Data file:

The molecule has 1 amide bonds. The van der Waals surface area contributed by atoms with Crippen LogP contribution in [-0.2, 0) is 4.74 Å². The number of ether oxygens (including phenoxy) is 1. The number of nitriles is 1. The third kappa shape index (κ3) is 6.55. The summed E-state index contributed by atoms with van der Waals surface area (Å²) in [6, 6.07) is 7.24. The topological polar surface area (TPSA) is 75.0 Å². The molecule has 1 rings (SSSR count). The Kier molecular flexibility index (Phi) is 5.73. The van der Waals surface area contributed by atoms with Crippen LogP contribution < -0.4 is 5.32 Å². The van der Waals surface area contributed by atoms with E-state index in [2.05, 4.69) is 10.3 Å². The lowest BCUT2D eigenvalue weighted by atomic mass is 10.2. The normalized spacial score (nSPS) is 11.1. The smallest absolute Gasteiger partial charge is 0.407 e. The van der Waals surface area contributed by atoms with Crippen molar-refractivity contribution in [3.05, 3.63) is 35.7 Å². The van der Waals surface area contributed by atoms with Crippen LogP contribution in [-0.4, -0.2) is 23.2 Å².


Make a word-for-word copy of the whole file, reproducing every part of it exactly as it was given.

The molecule has 1 amide bonds. The van der Waals surface area contributed by atoms with Crippen LogP contribution in [-0.2, 0) is 4.74 Å². The number of ether oxygens (including phenoxy) is 1. The number of nitriles is 1. The third kappa shape index (κ3) is 6.55. The summed E-state index contributed by atoms with van der Waals surface area (Å²) in [6, 6.07) is 7.24. The topological polar surface area (TPSA) is 75.0 Å². The molecule has 1 rings (SSSR count). The Kier molecular flexibility index (Phi) is 5.73. The van der Waals surface area contributed by atoms with Crippen LogP contribution < -0.4 is 5.32 Å². The van der Waals surface area contributed by atoms with E-state index in [2.05, 4.69) is 10.3 Å². The lowest BCUT2D eigenvalue weighted by atomic mass is 10.2. The normalized spacial score (nSPS) is 11.1. The smallest absolute Gasteiger partial charge is 0.407 e. The van der Waals surface area contributed by atoms with Crippen molar-refractivity contribution in [3.05, 3.63) is 35.7 Å². The van der Waals surface area contributed by atoms with Crippen LogP contribution in [-0.4, -0.2) is 23.2 Å².